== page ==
Google Chrome experiment takes you on a stunning tour of Tolkien's Middle-earth

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Google is continuing its HTML-based journey through imaginary lands. After a trip to the land of Oz in February, Google is now taking us for a tour of J.R.R. Tolkien's Middle-earth with a new Chrome experiment. The immersive “A Journey through Middle-earth” lets you wander across important locales from Tolkien's "The Hobbit," including Trollshaw Forest, Rivendell, and Dol Guldur.

The latest Chrome experiment was designed specifically for touch-enabled tablets, smartphones, and PCs, according to Google. But if all you have is a lowly keyboard-and-mouse PC, you'll be able to join in the fun too—in fact, you might have a slightly better experience in some respects.

The map of Middle-earth

As with other Chrome experiments, this tour through Middle-earth is most effective in full screen with the sound turned up. The journey mixes brief elements from the movies, soundtrack clips, and computer graphics.

You start off looking at a map of Middle-earth complete with clouds drifting over the 3D terrain. Google says the initial map was built entirely with HTML5, CSS, and JavaScript—the three primary building blocks of the modern Web.

Dig a little deeper into one of the specific locales and you end up checking out WebGL-based 3D environments. In the Trollshaws, you'll have to evade the hungry trolls or end up getting smacked and thrown into the pot for dinner—it doesn't look like you can rely on Gandalf to save you this time.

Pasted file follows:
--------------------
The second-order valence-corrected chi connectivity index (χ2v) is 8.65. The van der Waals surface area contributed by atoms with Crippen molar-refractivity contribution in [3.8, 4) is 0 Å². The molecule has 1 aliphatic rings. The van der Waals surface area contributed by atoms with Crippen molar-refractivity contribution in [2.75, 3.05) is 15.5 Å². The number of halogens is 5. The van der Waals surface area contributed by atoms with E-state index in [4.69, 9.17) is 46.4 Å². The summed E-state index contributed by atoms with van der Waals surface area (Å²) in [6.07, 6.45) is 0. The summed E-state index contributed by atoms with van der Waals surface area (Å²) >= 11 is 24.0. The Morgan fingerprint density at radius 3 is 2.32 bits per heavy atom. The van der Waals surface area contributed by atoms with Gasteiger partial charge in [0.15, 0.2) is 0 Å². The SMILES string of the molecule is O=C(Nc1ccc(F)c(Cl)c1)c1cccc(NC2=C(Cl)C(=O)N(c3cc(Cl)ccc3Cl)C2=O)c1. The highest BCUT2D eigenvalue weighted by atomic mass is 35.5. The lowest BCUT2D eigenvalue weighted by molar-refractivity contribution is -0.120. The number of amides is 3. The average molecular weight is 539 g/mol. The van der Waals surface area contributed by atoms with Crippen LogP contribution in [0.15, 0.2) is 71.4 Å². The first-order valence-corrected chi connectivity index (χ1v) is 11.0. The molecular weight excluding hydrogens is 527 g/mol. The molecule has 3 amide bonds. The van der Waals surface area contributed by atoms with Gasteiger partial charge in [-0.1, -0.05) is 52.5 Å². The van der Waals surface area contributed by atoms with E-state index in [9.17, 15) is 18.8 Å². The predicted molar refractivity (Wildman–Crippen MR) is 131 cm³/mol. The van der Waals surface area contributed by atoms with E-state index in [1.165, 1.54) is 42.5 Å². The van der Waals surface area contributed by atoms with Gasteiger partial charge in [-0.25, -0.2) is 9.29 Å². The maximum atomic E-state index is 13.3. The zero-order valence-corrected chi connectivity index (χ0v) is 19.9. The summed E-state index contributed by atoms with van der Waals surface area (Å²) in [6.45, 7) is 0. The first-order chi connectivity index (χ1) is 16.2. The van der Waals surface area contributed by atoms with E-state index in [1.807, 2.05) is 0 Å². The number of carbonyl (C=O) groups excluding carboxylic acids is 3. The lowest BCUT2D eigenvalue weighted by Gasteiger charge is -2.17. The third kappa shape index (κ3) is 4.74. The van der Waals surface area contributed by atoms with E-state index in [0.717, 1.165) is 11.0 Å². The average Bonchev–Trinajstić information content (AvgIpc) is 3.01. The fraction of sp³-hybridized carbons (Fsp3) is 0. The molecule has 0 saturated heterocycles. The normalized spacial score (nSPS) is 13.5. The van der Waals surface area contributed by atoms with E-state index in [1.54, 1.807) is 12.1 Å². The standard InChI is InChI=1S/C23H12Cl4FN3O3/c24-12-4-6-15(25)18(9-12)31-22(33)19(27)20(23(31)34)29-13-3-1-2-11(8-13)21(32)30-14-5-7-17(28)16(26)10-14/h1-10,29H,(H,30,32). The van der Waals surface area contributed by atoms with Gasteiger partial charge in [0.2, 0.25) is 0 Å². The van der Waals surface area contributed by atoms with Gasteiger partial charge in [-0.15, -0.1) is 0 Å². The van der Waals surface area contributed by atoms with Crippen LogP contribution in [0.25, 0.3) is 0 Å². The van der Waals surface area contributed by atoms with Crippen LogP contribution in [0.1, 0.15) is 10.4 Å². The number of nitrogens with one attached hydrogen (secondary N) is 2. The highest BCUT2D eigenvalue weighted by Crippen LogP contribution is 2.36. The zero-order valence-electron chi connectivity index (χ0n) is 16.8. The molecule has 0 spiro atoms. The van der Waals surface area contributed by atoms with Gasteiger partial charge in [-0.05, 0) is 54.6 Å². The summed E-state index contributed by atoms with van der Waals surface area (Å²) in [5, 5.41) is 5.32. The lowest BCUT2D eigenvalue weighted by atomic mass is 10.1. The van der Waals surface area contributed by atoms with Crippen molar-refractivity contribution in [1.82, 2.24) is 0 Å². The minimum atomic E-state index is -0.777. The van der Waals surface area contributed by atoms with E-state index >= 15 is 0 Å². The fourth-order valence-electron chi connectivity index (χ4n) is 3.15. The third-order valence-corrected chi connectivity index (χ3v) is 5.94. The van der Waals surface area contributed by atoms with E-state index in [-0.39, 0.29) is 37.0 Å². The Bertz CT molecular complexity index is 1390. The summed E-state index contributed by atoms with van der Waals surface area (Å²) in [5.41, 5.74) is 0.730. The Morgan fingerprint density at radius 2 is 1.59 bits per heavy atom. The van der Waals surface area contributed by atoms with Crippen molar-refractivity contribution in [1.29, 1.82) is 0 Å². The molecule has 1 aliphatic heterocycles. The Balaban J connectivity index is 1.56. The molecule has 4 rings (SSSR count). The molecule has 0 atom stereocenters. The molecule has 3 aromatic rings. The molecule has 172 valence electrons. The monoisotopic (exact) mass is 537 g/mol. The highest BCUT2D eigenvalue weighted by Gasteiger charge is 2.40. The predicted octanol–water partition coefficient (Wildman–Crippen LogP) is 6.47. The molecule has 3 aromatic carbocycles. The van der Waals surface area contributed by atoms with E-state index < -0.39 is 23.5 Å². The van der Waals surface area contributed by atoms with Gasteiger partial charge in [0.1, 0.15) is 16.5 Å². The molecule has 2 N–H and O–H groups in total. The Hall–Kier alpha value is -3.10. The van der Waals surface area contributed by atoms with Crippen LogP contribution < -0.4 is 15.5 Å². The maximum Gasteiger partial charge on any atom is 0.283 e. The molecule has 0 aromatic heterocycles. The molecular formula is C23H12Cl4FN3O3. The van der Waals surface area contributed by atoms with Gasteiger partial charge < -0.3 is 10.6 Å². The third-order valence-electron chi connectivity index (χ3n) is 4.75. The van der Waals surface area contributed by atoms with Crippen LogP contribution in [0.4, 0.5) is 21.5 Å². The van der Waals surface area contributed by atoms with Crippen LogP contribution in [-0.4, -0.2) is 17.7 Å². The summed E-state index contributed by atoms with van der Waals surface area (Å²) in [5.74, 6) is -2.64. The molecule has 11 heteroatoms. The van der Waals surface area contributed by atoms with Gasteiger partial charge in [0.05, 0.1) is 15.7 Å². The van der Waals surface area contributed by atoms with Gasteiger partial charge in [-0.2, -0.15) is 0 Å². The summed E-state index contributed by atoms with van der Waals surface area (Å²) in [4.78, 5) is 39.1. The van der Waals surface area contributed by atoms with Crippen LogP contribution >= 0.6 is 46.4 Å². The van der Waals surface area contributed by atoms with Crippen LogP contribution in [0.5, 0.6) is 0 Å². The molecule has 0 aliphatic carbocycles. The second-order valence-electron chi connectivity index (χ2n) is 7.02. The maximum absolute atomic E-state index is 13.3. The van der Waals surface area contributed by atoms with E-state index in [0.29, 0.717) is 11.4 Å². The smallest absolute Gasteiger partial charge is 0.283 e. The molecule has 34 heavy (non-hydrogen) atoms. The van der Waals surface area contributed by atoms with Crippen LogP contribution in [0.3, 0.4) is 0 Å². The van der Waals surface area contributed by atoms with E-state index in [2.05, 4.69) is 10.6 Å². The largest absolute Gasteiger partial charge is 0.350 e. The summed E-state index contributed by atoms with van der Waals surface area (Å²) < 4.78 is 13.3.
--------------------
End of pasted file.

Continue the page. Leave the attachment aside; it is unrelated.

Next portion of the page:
Watch out for that troll!

You don't get to explore the Elven city of Rivendell, unfortunately. Instead, you end up running through a ravine springing flowers to life using elf magic. In other words, it combines the beauty of modern web graphics with the lameness of Wii game design.

Finally, you can visit Dol Guldur, where you can try to pass a Tolkien-styled Kobayashi Maru among the hilltop ruins.

I gave this experiment a try on Chrome running on a Lenovo X220 and a first generation Nexus 7. Both devices handled the graphics fairly well; however, like other touch-based games, parts of A Journey Through Middle-earth had to rely on virtual game sticks instead of pure swiping, tilting, pinching and tapping.

A Journey Through Middle-earth is more about showing off what Web technologies can do rather than creating a complete game-like experience. It ends way too soon and leaves you hoping there's more—and maybe there will be in the coming weeks as other elements of Middle-earth are unlocked.

There are locked options to explore Thranduil's Hall, Lake-Town, and Erebor (the Lonely Mountain) visible on the Middle-earth map. I'm assuming these locations will become available as we get closer to the release of The Hobbit: The Desolation of Smaug on December 13. (Well, either that or you have to pass some test that I obviously failed in my brief time with the Middle-earth virtual tour.)

Its brevity aside, anyone who loves to geek out on Tolkien, web technologies, or video games should definitely check it out.

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